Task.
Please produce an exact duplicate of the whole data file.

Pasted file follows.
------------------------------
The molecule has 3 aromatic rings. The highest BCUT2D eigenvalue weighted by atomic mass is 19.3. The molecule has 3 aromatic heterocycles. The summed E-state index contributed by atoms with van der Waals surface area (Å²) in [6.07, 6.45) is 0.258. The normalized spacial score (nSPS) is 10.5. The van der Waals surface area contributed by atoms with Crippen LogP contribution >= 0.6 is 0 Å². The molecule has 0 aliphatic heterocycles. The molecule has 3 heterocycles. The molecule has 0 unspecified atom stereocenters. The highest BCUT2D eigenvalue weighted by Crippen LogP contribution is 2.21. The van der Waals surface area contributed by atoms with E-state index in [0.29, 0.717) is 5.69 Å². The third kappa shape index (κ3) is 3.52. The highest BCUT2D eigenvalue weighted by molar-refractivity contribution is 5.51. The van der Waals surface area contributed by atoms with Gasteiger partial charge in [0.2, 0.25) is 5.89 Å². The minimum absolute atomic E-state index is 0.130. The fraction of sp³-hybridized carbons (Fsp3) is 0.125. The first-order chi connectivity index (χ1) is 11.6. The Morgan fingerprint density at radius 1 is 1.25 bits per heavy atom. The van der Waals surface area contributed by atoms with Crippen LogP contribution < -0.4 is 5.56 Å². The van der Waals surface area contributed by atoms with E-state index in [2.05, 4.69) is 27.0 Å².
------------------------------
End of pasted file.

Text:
The molecule has 3 aromatic rings. The highest BCUT2D eigenvalue weighted by atomic mass is 19.3. The molecule has 3 aromatic heterocycles. The summed E-state index contributed by atoms with van der Waals surface area (Å²) in [6.07, 6.45) is 0.258. The normalized spacial score (nSPS) is 10.5. The van der Waals surface area contributed by atoms with Crippen LogP contribution >= 0.6 is 0 Å². The molecule has 0 aliphatic heterocycles. The molecule has 3 heterocycles. The molecule has 0 unspecified atom stereocenters. The highest BCUT2D eigenvalue weighted by Crippen LogP contribution is 2.21. The van der Waals surface area contributed by atoms with E-state index in [0.29, 0.717) is 5.69 Å². The third kappa shape index (κ3) is 3.52. The highest BCUT2D eigenvalue weighted by molar-refractivity contribution is 5.51. The van der Waals surface area contributed by atoms with Gasteiger partial charge in [0.2, 0.25) is 5.89 Å². The minimum absolute atomic E-state index is 0.130. The fraction of sp³-hybridized carbons (Fsp3) is 0.125. The first-order chi connectivity index (χ1) is 11.6. The Morgan fingerprint density at radius 1 is 1.25 bits per heavy atom. The van der Waals surface area contributed by atoms with Crippen LogP contribution < -0.4 is 5.56 Å². The van der Waals surface area contributed by atoms with E-state index in [2.05, 4.69) is 27.0 Å².